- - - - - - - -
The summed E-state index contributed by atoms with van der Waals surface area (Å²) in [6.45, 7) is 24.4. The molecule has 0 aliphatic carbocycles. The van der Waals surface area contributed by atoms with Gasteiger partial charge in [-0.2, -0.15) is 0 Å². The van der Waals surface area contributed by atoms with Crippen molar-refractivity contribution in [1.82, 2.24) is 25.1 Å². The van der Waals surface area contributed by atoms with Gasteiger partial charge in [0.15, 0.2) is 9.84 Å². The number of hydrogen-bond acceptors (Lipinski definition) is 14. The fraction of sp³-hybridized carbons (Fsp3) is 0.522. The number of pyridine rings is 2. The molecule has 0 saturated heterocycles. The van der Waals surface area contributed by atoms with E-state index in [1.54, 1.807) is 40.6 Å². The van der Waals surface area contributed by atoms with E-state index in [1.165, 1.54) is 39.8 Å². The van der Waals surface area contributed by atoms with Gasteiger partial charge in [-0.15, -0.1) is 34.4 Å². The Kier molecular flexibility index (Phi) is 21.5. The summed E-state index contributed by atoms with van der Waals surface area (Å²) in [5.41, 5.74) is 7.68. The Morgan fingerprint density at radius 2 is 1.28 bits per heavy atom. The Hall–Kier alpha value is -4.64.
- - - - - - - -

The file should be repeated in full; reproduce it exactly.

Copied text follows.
The summed E-state index contributed by atoms with van der Waals surface area (Å²) in [6.45, 7) is 24.4. The molecule has 0 aliphatic carbocycles. The van der Waals surface area contributed by atoms with Gasteiger partial charge in [-0.2, -0.15) is 0 Å². The van der Waals surface area contributed by atoms with Crippen molar-refractivity contribution in [1.82, 2.24) is 25.1 Å². The van der Waals surface area contributed by atoms with Gasteiger partial charge in [0.15, 0.2) is 9.84 Å². The number of hydrogen-bond acceptors (Lipinski definition) is 14. The fraction of sp³-hybridized carbons (Fsp3) is 0.522. The number of pyridine rings is 2. The molecule has 0 saturated heterocycles. The van der Waals surface area contributed by atoms with E-state index in [1.54, 1.807) is 40.6 Å². The van der Waals surface area contributed by atoms with E-state index in [1.165, 1.54) is 39.8 Å². The van der Waals surface area contributed by atoms with Gasteiger partial charge in [-0.15, -0.1) is 34.4 Å². The Kier molecular flexibility index (Phi) is 21.5. The summed E-state index contributed by atoms with van der Waals surface area (Å²) in [5.41, 5.74) is 7.68. The Morgan fingerprint density at radius 2 is 1.28 bits per heavy atom. The Hall–Kier alpha value is -4.64.